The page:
Recently, we have achieved efficient laser operation of waveguide-based ZBLAN chip lasers in the near IR to mid-IR spectral domain. These chip lasers are based on the ultra-fast laser inscription (ULI) of depressed-cladding waveguides into bulk RE ion-doped ZBLAN chips [24–27]. In contrast to laser emission in the IR domain, visible laser operation of is relatively challenging due to (1) a short upper-state lifetime (), (2) narrow absorption band of at [Fig. 1(B)], and (3) multiple terminal laser levels  at 479 nm (), 523 nm (), 635 nm (), and 716 nm (), as shown in Fig. 1(A).
In this Letter, we report the first, to the best of our knowledge, planar, RE-doped waveguide laser operating in the visible region, specifically a -doped guided-wave glass chip laser. This monolithic ULI waveguide laser, with a relatively large mode area (40 μm diameter mode; area ), produces visible laser emission at 636 nm with average power and a slightly multi-mode transverse profile with value of .
The glass chips are based on ULI depressed-cladding waveguides [27,29–31], which are directly inscribed in the 0.5 mol. % glass substrate  by a commercially available frequency doubled ultra-fast laser system (, pulse width , IMRA, DE0210). A bright-field microscope image of the end-face of one of the waveguides is shown in Fig. 2(B). The glass chip () contained 12 waveguides with diameters ranging from 30 to 45 μm. The waveguides were inscribed below the surface of the chip. A broadband visible anti-reflection (AR) coating was applied to the end-faces of the chip to reduce the Fresnel loss (refractive index ). This broadband AR coating has three layers, namely (first layer), (second layer), and (third and final layer), respectively. The final layer is sensitive to temperature and abrasion and showed visual evidence of degradation after the chips were diced. (Large AR coated glass “slabs” were diced into chips. Wax bonding, , was used during the dicing process, leading to coating damage.)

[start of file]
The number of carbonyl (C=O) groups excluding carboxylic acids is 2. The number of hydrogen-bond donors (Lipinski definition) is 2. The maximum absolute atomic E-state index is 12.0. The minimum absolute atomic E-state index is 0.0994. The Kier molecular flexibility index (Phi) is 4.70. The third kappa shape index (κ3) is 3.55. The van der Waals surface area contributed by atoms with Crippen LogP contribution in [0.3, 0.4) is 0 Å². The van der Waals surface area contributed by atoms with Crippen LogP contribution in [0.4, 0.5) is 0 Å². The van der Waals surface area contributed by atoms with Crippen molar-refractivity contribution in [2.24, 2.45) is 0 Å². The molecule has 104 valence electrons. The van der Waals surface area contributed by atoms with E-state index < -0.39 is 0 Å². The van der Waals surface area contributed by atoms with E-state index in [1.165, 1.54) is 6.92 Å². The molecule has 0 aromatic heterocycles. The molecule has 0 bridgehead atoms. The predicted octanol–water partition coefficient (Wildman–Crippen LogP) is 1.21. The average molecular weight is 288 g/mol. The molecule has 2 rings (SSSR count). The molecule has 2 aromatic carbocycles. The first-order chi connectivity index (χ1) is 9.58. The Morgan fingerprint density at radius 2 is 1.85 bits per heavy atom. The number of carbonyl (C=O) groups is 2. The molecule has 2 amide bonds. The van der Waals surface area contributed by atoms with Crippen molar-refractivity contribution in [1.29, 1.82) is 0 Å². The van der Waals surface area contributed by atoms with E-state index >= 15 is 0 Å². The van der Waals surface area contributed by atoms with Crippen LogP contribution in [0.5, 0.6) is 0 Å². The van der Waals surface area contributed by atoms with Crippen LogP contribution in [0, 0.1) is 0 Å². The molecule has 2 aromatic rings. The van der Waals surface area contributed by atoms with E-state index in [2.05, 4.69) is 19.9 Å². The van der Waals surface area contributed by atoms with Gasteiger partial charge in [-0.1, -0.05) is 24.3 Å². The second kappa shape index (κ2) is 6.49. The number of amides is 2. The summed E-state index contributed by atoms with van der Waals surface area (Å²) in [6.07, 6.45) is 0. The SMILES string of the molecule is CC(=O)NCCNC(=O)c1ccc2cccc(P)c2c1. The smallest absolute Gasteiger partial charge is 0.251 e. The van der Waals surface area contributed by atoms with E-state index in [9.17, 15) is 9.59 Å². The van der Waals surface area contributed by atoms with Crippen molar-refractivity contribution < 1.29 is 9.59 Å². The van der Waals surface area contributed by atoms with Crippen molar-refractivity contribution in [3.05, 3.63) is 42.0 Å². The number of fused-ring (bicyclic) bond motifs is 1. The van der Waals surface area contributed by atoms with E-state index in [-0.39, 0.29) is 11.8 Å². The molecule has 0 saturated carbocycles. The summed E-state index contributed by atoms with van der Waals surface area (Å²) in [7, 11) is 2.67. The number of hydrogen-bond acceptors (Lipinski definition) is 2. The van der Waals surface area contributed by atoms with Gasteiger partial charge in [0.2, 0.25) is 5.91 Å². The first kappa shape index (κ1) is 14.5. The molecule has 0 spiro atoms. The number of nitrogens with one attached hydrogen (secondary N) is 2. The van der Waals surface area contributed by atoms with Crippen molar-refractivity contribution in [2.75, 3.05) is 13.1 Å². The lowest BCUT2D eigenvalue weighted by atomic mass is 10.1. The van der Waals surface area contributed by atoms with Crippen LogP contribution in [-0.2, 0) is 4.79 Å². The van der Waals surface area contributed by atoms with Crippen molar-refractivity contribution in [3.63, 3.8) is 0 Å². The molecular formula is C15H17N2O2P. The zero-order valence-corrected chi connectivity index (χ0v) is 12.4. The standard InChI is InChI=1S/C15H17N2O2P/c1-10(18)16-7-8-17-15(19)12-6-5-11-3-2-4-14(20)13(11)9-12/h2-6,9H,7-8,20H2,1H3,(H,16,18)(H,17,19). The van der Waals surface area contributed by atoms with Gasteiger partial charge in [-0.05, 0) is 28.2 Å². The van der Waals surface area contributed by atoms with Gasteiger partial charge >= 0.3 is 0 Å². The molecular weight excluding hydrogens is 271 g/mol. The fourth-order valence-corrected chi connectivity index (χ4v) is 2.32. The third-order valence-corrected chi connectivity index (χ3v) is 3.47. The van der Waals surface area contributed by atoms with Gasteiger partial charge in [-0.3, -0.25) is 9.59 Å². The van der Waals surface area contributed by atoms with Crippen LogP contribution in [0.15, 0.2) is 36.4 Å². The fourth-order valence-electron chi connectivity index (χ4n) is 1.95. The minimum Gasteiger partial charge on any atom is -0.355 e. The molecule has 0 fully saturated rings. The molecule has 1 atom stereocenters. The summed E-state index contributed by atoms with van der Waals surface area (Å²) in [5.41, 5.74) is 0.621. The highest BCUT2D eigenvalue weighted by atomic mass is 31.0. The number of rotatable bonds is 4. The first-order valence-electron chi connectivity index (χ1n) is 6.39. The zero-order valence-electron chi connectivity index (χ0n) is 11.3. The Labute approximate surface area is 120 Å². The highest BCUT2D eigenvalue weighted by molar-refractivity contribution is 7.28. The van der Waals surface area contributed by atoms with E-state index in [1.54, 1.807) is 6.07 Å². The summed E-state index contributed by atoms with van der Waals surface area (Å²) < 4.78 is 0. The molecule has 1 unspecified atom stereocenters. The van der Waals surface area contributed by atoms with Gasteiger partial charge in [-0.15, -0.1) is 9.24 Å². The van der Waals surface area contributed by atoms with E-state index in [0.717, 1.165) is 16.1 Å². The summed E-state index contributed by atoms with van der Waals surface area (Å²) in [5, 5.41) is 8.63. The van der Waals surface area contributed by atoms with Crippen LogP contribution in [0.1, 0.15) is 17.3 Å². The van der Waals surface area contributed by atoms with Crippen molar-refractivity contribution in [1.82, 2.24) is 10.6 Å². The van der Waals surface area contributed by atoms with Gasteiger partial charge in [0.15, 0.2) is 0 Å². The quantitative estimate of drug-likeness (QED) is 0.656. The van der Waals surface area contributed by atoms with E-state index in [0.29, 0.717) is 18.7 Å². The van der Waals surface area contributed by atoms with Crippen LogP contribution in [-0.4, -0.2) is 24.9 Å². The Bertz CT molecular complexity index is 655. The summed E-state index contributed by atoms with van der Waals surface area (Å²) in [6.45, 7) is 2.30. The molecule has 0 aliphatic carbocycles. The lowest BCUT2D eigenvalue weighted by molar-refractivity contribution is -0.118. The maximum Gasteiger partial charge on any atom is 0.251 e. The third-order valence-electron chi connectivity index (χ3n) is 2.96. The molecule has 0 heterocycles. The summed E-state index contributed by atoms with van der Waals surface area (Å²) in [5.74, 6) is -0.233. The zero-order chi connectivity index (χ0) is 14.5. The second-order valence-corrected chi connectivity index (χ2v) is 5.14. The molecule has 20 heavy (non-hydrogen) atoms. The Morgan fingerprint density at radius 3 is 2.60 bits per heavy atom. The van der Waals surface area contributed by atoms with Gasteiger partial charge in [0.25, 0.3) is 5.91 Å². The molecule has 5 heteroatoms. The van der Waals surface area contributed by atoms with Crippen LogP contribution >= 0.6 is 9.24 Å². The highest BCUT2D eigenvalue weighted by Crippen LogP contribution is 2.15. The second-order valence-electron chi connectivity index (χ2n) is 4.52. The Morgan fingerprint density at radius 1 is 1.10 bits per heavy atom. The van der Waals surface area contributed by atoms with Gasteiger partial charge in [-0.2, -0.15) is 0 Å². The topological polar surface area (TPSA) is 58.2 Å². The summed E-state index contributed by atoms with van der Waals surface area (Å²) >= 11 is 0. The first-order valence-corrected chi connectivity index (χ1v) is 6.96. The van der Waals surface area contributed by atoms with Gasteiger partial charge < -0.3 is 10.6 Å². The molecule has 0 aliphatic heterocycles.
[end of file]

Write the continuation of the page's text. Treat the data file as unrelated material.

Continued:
The experimental setup is shown in Fig. 2. The chip was pumped by two InGaAs diodes (Nichia NDB4116, , ), which were polarization combined by using a wave plate (AHWP05M-600, Thorlabs) and a polarization cube beam splitter (PBS121, Thorlabs). The pump laser diodes (PLDs) have an elliptical beam profile that was circularized by using a combination of an aspheric lens () and an anamorphic prism pair (PS879-A, Thorlabs).